With a wheelbase of 93.5 inches, the car is far short of being a compact; it is actually very similar in size to American Motors’ Metropolitan—a small car with the body molded completely in fiberglass. It is very nice looking and the scale effect is excellent, thanks to 5.50 inch tires mounted on 12 inch wheels.

An overall height only half an inch over four feet keeps the scale, but severely limits head room. Overall width is a surprising 67 inches (with a wide track of 58 inches) and there is room for three passengers in front. Behind the front seat is a pair of molded fiberglass buckets which can seat two in an emergency. The windshield, by the way, is from a two-passenger Thunderbird.

Mechanically, we find a special box-section frame of normal design with conventional A-arms and coil springs in front and semi-elliptic leaf springs at the rear. The engine is a 4 cylinder Continental F-162 slightly modified to increase the rating to 65 bhp.

The single plate clutch is a Borg and Beck, and the 3-speed manual transmission is a Warner Gear unit as supplied to Studebaker. Likewise, the rear axle is a standard Dana-Spicer assembly, the brakes are Wagner, and the steering gear is a Gemmer.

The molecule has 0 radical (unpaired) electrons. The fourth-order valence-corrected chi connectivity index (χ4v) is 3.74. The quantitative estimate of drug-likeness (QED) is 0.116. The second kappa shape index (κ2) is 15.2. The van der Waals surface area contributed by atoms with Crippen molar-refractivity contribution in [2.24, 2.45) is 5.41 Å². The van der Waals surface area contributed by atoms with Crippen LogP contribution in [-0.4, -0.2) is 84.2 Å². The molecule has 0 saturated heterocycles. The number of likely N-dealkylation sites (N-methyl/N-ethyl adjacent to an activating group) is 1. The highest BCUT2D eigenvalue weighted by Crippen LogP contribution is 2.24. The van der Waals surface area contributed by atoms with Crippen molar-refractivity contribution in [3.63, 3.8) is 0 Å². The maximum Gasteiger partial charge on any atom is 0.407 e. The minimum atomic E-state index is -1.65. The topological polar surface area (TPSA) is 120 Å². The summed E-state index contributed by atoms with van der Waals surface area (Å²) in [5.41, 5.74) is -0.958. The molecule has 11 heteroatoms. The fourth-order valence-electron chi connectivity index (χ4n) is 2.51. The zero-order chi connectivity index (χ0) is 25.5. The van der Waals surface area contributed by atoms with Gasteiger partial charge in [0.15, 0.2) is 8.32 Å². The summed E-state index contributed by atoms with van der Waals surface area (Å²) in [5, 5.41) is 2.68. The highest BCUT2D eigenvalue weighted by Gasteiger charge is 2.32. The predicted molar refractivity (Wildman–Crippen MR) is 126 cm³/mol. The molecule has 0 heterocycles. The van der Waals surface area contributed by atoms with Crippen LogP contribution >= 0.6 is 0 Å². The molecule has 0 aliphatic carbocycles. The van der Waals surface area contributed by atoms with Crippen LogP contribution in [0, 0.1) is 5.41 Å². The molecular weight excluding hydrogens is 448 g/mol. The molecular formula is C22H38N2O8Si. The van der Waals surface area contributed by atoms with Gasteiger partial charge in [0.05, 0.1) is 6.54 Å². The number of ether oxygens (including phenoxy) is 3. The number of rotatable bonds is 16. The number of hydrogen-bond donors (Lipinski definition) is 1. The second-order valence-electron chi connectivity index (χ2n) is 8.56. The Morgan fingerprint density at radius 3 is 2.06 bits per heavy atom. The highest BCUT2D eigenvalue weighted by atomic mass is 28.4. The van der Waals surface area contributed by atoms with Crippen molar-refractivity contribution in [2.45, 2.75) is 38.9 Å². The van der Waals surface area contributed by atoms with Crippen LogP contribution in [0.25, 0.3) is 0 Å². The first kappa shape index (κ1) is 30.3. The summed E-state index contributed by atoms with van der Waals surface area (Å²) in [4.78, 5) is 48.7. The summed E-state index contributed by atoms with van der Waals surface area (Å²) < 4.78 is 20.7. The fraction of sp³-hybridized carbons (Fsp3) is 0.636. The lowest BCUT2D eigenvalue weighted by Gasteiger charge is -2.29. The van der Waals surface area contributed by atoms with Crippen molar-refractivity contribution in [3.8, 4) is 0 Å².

They also determined that at least one prototype did indeed exist, and they discovered that the Detroit corporation previously mentioned was “a now-defunct firm called the Detroit National Automobile Company.” Why exactly the project stalled out, Car Life‘s editors weren’t able to say, and in the decades since some have claimed that the lack of a V-8 engine under the car’s forward-tilting hood made it difficult to sell to the American public.

Obviously, whoever came up with that theory never saw how much empty space the Continental four left between the frame rails.

Not until two of the prototypes—both four-passenger fiberglass hardtops, one with a blue roof and interior, the other with a red roof and interior – emerged from hiding earlier this decade did the actual story behind their birth and demise come to light. As reported on Forgotten Fiberglass, according to Seagrave’s Leanne Fields, Continental Motors built the cars in an attempt to entice automakers into using Continental engines once again.